- only nicotinic acid is available from a pharmacist; all the other cholesterol and triglyceride-lowering medications are currently only available on prescription
- should be taken with food to reduce stomach upset
- flush and stomach upset should stop after 2-6 weeks of treatment
- seek medical advice promptly if muscle pain, tenderness or weakness occurs
ezetimibe and and simvastatin (Vytorin),
fluvastatin (Lescol XL Tablets),
rosuvastatin (Cavstat, Crestor, Crosuva, Rostor),
ezetimibe (Ezetrol, Ezemichol, Zient),
cholestyramine (Questran Lite),
colestipol (Colestid Granules for Oral Suspension),
- medicines to reduce cholesterol or triglycerides may be needed if diet and lifestyle changes are not enough on their own
- treatment is often life-long
- some of these medications may cause muscle pain; always discuss this with your doctor
- it is important to take prescribed medications for cholesterol or triglycerides every day, even if you are not aware of any symptoms from your high cholesterol levels
e.g. Benefiber, Metamucil (sugar-free available), Fybogel, Nucolox, Normafibre
- these products are fibre supplements and known as bulk-forming laxatives
- they can help reduce cholesterol levels, in combination with a low-fat diet
- they are not absorbed by your body and do not interact with other medicines
- drink plenty of water when taking fibre supplements
- do not lie down immediately after taking a dose
- if you have diabetes, check with your pharmacist for an appropriate product, as most contain sugar
- if you are considering taking fibre supplements to reduce your cholesterol level, you should discuss this with your pharmacist or GP first
Medicines to reduce high blood pressure
- many people will need more than one type of blood pressure medication to reduce their blood pressure to a sufficiently low level
- treatment is often life-long
- it is important to take prescribed medications for blood pressure every day, even if you aren’t aware of any symptoms from your high blood pressure
- do not stop taking blood pressure medicines unless your doctor advises you to.
- it would be helpful to monitor your blood pressure at home in order to give daily readings to your pharmacist or doctor
- fish oils containing omega-3 fatty acids may have a beneficial effect on triglyceride levels; eating fish in moderate quantities may achieve the same effect as taking fish oil supplements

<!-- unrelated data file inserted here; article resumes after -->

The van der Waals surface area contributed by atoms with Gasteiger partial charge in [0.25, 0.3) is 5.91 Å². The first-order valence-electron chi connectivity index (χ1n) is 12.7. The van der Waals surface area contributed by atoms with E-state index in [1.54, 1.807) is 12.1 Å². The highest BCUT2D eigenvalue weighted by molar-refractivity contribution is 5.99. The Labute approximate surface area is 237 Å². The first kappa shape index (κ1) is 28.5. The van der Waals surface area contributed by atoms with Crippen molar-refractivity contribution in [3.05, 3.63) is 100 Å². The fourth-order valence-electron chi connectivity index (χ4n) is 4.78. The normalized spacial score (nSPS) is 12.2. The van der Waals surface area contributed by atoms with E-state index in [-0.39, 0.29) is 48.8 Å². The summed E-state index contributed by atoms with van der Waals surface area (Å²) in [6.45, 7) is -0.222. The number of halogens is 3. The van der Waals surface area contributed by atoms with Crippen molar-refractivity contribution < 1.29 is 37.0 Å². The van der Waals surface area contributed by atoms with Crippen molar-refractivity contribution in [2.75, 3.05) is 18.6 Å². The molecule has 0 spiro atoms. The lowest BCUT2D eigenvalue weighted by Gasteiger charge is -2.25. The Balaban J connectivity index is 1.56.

- plant sterol spreads have been shown to reduce cholesterol levels when used in recommended amounts
- garlic (Allium sativum) is claimed to help lower cholesterol levels and reduce the chance of blood clots forming, but there is not a lot of scientific evidence to support its use
- garlic can cause increased bleeding when used with aspirin or warfarin
For more information see the link at Related Health Information below.
Availability of medicines
- GENERAL SALE available through pharmacies and possibly other retail outlets.
- PHARMACY ONLY available for sale through pharmacies only.
- PHARMACIST ONLY may only be sold by a pharmacist.
- PRESCRIPTION ONLY available only with a prescription from your doctor or other health professional.
Last Reviewed: 05/11/2019
1. Pharmaceutical Society of Australia. Fat and Cholesterol 2019. Available from: https://psa.org.au/kiosk/item.php?id=30&from=s&name=heart%20disease.
2. Australian Medicines Handbook. Aspirin 2019. Available from: https://amhonline.amh.net.au/chapters/blood-electrolytes/antiplatelet-drugs/other-antiplatelet-drugs/aspirin-antiplatelet.
3. Australian Medicines Handbook. Nicotinic Acid 2019. Available from: https://amhonline.amh.net.au/chapters/cardiovascular-drugs/drugs-dyslipidaemia/other-drugs-dyslipidaemia/nicotinic-acid.
4. Australian Medicines Handbook. Statins 2019. Available from: https://amhonline.amh.net.au/chapters/cardiovascular-drugs/drugs-dyslipidaemia/statins?menu=vertical.